Job Search Not Working? | Get Fearless

Out of a job? Hate your job? It’s time to get fearless. 

It’s useless to say, “There aren’t any jobs out there for me.” It’s pointless to grumble about being stuck in a job that’s boring. These are self-fulfilling prophesies. If you believe it, it will be so. 

My advice: Stop it! No more negative self-talk. It’s not making you feel any better. It’s not moving you forward. It’s not moving you at all. 

It’s a waste to be your own worst enemy. 

Yes, the economy isn’t pretty. The jobs are scarce. A lot of jobs aren’t fulfilling. Actually, they can suck the life out of us when the work is about following the rules and fitting in. (Seth Godin’s new book, Linchpin, gives you the skinny on this!) 

The only way prisoners get out of prison before their time is by escape. If we want career freedom, we need to go the escape route. 

There is no one-size-fits-all for prison escape. Each one is unique. We’re unique. But when looking for new jobs, we just do what everyone else does:

  • Go to Monster for job postings
  • Attend job fairs and respond to ads
  • Ask around

 Yada Yada Yada 

Figure out what kind of work (not job) you want to do and find it. 

Jobs don’t come with our names on them. They are about work we like or work we don’t. We’re happiest when we’re doing the right work.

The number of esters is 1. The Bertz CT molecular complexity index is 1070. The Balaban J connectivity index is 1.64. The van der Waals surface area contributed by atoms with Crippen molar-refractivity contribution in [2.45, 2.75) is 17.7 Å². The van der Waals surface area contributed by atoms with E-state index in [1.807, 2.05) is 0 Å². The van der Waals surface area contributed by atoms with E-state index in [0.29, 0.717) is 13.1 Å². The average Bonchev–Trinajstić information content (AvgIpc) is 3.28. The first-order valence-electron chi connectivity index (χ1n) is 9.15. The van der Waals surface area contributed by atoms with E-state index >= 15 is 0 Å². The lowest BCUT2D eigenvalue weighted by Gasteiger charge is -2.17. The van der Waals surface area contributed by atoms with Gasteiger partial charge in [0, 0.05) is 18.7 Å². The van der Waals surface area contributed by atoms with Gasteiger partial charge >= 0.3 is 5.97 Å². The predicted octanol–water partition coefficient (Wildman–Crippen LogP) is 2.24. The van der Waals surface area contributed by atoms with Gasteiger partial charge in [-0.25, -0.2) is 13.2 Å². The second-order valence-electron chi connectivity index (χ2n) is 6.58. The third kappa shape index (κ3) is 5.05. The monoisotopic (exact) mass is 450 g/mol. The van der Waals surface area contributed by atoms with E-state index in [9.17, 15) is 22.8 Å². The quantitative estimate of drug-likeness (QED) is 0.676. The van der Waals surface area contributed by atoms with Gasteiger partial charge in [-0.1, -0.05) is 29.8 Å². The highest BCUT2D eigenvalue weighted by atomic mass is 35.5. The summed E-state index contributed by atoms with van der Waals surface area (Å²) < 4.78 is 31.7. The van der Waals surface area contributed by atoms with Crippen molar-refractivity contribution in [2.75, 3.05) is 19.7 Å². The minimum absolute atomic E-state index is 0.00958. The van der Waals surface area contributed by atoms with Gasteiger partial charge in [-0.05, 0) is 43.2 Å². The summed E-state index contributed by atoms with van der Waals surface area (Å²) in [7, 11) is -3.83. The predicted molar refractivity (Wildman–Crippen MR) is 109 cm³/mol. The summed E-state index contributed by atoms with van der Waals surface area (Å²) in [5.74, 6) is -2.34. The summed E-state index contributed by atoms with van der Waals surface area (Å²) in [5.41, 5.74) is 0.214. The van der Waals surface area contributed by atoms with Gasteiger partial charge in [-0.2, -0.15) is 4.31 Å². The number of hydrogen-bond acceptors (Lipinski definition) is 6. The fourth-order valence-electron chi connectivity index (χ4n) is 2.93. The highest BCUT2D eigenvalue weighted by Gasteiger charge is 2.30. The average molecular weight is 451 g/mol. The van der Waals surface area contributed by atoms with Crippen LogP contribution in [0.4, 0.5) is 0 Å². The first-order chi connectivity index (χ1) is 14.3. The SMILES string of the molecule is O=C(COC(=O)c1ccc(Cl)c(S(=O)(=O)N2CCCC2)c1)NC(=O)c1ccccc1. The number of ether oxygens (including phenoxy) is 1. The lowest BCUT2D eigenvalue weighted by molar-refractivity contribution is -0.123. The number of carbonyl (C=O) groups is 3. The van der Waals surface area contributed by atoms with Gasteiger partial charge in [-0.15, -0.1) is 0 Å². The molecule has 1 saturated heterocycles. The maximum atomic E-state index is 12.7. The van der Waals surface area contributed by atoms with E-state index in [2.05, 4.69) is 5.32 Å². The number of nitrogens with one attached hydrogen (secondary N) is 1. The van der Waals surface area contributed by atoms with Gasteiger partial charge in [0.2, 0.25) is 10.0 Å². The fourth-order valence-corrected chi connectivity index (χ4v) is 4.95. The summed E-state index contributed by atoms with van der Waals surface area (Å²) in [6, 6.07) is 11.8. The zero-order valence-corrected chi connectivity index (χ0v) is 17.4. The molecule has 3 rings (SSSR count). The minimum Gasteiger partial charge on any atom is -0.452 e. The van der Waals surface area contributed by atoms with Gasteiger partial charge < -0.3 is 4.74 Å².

Here’s what we generally want in an ideal job: 

  • A company we respect
  • A work location that suits us
  • People we fit with
  • Work focused on either people, data, or things 

We need to find the people who can recommend, hire, or promote us for these jobs, so we can pursue the career path we want. 

Remember is this: It’s not who you know, it’s who knows you. 

You’ve got to meet the right people on-line, in the flesh, by Skype, or over the phone. Twitter, Facebook, LinkedIn, and other sites give you access to people who work in the companies that appeal to you, doing the work you want. This means taking the time to meet them and develop a connection. 

Here’s how it worked for me before social media made things easier

After 10 years teaching high school English, I was hungry for a new challenge. My knowledge of the business world was nil. I was intimidated by men (yes, they were all men) in three-piece suits and by those tall buildings. I was also sure no big company would hire a teacher. 

I read What Color Is Your Parachute by Richard Bolles about creative ways to job hunt. 

I wrote a letter to the human resource managers of five companies headquartered in my area, explaining my concern about the weak writing skills of high school grads. I asked if I could meet with them to find out what companies did to address that deficiency in new hires. (I assumed college hadn’t fixed the problem.) 

Each business invited me in almost immediately. I learned about their operations, their style, and their issues. I got over being intimidated. In the course of things, someone (I still don’t know who) gave a copy of my resume to the manager of the region’s electric utility company that ultimately hired me. I never had to apply. By the time I was interviewed, I felt like I belonged. 

Today, you can take steps to get discovered through blogs, tweets, and Facebook fan pages. From 80% to 90% of jobs, especially the good ones, are gotten because of networking. You have to be patient, creative, and fearless—that’s why “staying connected” is so important to becoming business fit. It just makes a huge difference.

 Do you have a fearless career experience to share? It would help give courage to others.

6 thoughts on “Job Search Not Working? | Get Fearless